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Sudan Tribune

Plural news and views on Sudan

People-to-people dialogue on Abyei a way forward

By Jacob K. Lupai

October 17, 2010 — North and South Sudan will soon split either peacefully or violently depending on how the split is managed. There are conflicting indications on the nature of the split. The two parties that are responsible for the management of the split are the National Congress Party (NCP) and the Sudan People’s Liberation Movement (SPLM). The NCP represents the interest of the North while the SPLM represents that of South Sudan. Both the NCP and the SPLM have difficult decisions to make for the way forward either to drag Sudan back to conflicts or to follow a roadmap that guarantees a peaceful co-existence and prosperity. However, one can assess that overall the people of North and South Sudan are yearning for peace.

North and South Sudan fought two bloody wars expanding 40 years of misery especially to the people of South Sudan. The North which had monopolised all the successive governments of Sudan fought the two bloody to maintain the unity of Sudan by force of arms. It fought for power and control of resources with no recognition whatsoever of the aspirations of the people of South Sudan. In contrast the South fought for a fairer system of government that would recognise the aspirations of the marginalised and diversities of Sudan.

Sudan is a diverse country of different races, ethnicities, languages, religions and cultures. However, the North fought the war to maintain the unity of Sudan as though it was a homogenous country of one race, ethnicity, language, religion and culture. Specifically the North was fighting to maintain Sudan as a united Arab Islamic country while the people of the South are predominantly neither Arab nor Muslim. In addition the North, in full control of resources, ignored the development of the South. This naturally couldn’t have made unity of Sudan attractive.

North-South Sudan wars ended when the North at last realised the futility of unity by military means and concluded what became known as comprehensive peace agreement (CPA) with the South. The NCP and the SPLM signed this landmark CPA in 2005. The CPA among other things provided the South a choice of either to be part of Sudan or to be an independent nation of its own. One other important article in the CPA was a choice given to the people of Abyei region to either join the South or remain in the North. The region of Abyei was administratively transferred to Kordofan in the North in 1905. The Abyei region by the time of transfer to the North was populated by Dinka Ngok, the kindred of the Dinka in the South. The choice of the South to be independent and that of Abyei to join the South were all to be confirmed through referenda on the 9th January 2011 held concurrently as stipulated in the CPA.

The interim period for the implementation of the CPA was 6 years (2005-2011). Among others things crucial to the successful implementation of the CPA were the demarcation of borders and formation of referendum commissions. After nearly 6 years of the interim period to date the demarcation of North-South border and that of Abyei has not been carried out. The formation of the South Sudan Referendum Commission was behind schedule and that of Abyei has hardly been formed. The NCP has been deliberately dragging its feet in the implementation of the CPA within the interim period. It is clear that the main aim of the NCP is not to carry out the two referenda that would see the South and Abyei breaking away from the North. It is obvious that it is NCP strategy to delay the carrying out of the referenda only to exploit to the maximum the resources in the South. The NCP will go to any length to torpedo the referenda.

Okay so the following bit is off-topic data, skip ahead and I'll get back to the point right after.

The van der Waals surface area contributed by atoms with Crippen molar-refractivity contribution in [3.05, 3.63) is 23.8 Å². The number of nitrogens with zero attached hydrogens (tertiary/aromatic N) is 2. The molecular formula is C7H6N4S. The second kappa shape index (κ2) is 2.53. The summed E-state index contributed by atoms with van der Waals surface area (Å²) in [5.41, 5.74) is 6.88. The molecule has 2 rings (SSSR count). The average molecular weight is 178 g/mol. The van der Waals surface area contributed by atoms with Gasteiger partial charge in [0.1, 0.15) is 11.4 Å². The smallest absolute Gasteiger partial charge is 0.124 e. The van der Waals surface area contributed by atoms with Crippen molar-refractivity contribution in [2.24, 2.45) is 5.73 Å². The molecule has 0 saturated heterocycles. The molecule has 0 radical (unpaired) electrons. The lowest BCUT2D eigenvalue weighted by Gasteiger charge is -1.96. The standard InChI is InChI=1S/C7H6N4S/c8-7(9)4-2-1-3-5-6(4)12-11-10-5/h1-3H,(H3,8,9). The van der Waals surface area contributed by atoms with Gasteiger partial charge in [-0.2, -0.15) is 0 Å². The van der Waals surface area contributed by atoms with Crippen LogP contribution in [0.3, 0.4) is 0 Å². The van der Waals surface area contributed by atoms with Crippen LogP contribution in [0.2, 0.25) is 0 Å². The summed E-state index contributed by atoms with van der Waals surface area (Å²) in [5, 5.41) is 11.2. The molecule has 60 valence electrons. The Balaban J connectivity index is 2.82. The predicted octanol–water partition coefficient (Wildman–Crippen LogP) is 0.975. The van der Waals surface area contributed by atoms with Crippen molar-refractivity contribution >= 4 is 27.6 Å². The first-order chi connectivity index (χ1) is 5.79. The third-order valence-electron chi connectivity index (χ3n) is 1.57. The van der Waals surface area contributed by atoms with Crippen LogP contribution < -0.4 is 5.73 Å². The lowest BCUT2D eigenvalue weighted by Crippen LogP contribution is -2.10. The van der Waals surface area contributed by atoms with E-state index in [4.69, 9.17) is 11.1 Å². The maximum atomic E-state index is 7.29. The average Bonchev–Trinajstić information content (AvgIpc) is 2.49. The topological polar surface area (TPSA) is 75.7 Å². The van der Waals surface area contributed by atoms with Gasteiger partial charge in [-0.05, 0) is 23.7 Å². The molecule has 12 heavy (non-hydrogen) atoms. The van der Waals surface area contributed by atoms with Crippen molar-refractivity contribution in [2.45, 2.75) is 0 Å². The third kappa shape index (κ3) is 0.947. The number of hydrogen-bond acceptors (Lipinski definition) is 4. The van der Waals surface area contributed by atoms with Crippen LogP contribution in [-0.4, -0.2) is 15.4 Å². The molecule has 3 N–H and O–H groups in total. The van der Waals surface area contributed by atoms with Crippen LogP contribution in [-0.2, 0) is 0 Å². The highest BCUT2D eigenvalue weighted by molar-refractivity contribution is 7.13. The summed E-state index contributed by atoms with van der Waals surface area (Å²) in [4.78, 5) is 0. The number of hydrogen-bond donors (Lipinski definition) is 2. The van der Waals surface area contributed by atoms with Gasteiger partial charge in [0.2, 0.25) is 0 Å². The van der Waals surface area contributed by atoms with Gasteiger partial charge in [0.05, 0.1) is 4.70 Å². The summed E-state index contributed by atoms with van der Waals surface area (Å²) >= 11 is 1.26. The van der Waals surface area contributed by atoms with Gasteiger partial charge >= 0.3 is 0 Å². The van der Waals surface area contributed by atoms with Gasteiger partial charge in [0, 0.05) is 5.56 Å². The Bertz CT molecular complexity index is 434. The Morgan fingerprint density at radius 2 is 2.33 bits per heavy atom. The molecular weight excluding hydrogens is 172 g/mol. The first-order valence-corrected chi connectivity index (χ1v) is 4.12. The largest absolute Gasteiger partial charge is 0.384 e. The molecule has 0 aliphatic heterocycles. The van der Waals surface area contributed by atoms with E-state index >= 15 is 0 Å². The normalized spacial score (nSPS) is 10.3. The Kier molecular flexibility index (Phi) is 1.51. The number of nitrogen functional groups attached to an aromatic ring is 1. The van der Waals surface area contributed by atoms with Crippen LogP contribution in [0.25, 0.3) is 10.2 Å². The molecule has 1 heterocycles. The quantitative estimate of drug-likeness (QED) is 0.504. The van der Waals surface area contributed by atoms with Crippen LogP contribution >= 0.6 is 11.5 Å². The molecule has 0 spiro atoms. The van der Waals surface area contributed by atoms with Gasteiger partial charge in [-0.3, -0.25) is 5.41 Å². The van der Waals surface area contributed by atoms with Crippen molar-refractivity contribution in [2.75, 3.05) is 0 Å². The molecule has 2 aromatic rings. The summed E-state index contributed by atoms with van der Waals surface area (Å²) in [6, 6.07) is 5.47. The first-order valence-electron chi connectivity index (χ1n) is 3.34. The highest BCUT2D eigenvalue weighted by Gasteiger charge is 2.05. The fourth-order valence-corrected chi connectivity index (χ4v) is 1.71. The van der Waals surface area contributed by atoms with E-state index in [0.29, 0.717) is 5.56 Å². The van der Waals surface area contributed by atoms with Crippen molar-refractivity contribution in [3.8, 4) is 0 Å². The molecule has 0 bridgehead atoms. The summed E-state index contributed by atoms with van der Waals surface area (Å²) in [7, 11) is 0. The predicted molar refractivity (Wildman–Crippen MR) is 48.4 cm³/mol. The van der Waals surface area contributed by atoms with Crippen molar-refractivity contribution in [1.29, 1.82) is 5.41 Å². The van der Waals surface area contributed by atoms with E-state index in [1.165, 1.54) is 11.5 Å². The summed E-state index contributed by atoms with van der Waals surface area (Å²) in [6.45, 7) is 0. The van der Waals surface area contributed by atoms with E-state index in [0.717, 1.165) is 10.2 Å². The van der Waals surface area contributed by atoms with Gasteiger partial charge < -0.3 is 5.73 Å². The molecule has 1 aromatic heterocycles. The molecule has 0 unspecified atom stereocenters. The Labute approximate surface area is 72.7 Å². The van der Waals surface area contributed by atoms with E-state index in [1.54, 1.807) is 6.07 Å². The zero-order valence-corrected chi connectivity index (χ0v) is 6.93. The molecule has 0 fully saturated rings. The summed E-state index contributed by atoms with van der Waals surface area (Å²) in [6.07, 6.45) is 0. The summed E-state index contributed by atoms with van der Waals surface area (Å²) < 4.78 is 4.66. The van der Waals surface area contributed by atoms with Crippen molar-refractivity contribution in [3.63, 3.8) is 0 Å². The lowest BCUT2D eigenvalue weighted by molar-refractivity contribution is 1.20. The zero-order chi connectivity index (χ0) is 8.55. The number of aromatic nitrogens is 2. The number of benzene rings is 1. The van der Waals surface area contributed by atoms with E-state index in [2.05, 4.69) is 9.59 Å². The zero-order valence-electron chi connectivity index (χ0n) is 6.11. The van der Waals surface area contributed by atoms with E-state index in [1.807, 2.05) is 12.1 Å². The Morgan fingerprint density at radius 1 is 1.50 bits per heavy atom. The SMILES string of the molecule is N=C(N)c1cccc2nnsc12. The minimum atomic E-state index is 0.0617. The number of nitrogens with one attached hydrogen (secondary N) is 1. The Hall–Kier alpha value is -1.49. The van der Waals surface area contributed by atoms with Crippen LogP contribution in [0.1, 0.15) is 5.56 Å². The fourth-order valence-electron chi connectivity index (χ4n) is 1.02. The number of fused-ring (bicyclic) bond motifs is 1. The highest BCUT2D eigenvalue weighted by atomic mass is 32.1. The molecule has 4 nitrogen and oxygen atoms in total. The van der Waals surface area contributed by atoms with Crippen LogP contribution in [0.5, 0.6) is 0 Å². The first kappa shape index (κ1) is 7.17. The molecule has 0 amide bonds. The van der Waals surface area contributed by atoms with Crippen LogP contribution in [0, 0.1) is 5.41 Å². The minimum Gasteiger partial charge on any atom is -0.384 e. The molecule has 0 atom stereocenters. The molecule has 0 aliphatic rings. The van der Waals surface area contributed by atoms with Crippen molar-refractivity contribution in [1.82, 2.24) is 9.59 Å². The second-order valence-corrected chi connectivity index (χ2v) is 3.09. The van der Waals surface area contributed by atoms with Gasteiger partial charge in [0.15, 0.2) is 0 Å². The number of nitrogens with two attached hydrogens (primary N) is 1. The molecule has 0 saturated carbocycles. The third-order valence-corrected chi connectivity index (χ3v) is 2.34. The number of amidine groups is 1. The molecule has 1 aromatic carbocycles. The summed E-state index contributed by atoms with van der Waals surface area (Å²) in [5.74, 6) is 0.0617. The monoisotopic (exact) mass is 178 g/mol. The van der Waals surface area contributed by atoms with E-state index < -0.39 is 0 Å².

Senior NCP members have stated that without the demarcation of he North-South border there can never be a referendum in the South. Failing in that respect they are now starting to use Abyei to abolish the referendum there. NCP members have been also beating war drums in preparing their youth for holy war (Jihad) in the South. However, this is all a psychological warfare. There is no way the referendum will not take place in the South. The people of South Sudan have been waiting for the last half century for this opportunity to decide their destiny once and for all that the NCP is simply playing with fire. The NCP in its narrow partisan politics thinks it has all the ammunitions on its finger tips that it has infinite alternatives to sustain its greed of southern resources and wealth. The NCP focus is now shifting to Abyei, the main source of lucritive business and wealth to the North.

The Abyei issue is not as complicated as others would like people to believe. The NCP is hoping to use Abyei to destabilise the South. It is claiming to represent the Misseriya nomadic Arabs who are cattle herders and seasonal migrants through Abyei for pastures and water for their animals. Due to this the NCP is making a meal out of this for the Misseriya nomads to be recognised as residents of Abyei with full voting rights in the referendum. The NCP is apparently turning a blind eye to the fact that when Abyei was administratively transferred o Kordofan in the North the Misseriya were already classified as people of the North. There was no way the Misseriya could have been considered residents of Abyei at the time of transfer of Abyei from the South. The only people recognised as the legitimate residents of Abyei were the Dinka Ngok. The North may go ahead to rewrite history of Abyei after its dismal failure to make unity attractive. This will not make an iota of difference at all. The focus on the Misseriya seems to be the last resort the NCP has, assumingly, to win the war after having lost the battle on the ground when it signed the CPA.

In Inside Story of the Aljazeera English programme on 16 October the panel discussion on Abyei was interesting. The panel consisted of three members plus the presenter. Two of the members were Sudanese and one expert on Sudan. Of the two Sudanese members one was a professor from the University of Khartoum and the other an SPLM member. It was unfortunate that the NCP seemed not to have been represented in the panel discussion. However, it was not clear whether the professor was representing the NCP, the northern viewpoint or only himself. Two main themes seem to have been the focus namely the delay of the referenda, and the North and the South claim to Abyei.